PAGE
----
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A Web Site by Oliver Seeler

Page 17 of 30 illustrating the pipes heard on Bagpipes of the World

For more information on the album click on the cover at left

Bulgaria ~ Rodope Mountains
reverse-conical bore chanter with single-blade reed; one cylindrical bore drone, single-blade reed

Sound Sample in .MP3 format

sound samples copyright 1999 by Oliver Seeler & Sean Folsom

General Comments:

Bulgaria is one of the few places where the bagpipe never really went into steep decline, perhaps because the country as a whole remained a bit remote from the rapid changes of the nineteenth and twentieth centuries. The gaida in its more common orchestral variety has remained the national instrument there in the same way the Great Highland pipe has in Scotland. The Kaba Gaida, however, is a bit of a different beast, not just an enlarged and lower-pitched ordinary gaida. In particular, it is perhaps the only bagpipe with a melody pipe having a tapered bore that narrows, rather than widens, between its upper (reed) and lower (outlet) ends. Apparently, this was developed (or perhaps evolved is a better term) in order to keep the fingerholes of the low-pitched instrument close enough together to be played without undue stretching or keywork. The shape of course affects the sound, and is perhaps responsible for its somewhat haunting character. The "beak" at the oulet end of the chanter is perhaps a remnant of the instrument's hornpipe ancestry, as also seen on the Macedonian Gaida (pipe no. 3).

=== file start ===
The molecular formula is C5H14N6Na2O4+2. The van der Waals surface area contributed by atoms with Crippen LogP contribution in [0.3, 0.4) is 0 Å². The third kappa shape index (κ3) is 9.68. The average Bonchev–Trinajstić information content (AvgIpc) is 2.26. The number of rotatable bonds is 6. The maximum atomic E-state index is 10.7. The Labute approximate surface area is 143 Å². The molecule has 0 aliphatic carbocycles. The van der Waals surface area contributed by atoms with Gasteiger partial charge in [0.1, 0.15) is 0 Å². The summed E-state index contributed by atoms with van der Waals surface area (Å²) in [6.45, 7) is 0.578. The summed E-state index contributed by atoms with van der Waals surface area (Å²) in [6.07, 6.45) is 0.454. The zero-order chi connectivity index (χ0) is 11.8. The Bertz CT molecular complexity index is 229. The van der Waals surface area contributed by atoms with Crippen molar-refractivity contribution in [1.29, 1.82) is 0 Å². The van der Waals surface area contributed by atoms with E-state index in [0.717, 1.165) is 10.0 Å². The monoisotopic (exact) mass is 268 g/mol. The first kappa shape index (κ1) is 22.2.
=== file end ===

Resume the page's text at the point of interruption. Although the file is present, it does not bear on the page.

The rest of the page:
Musical Notes:

With its very low-pitched drone and unique chanter (see above), the Kaba Gaida produces a sweet haunting sound that is unmistakeable among the world's bagpipes and highly evocative of its ancient mountain home.

The scales and key signatures given may be regarded as approximations; bagpipes may deviate from conventional standards in absolute and relative pitch.

Sean Folsom playing the Bulgarian Kaba Gaida.
As with its cousin the Macedonian Gaida (pipe no. 3), the Kaba Gaida's chanter stock is made from a cow horn.

The concentric circles are "goddess eyes" intended to ward off the "evil eye"; these are nearly identical to those on pipe no.1, from Bohemia - a long way from Bulgaria.
The chanter and drone reeds, typically seated deeply into their pipes.

Photographs & Text Copyright 1999 - 2002, Oliver Seeler,

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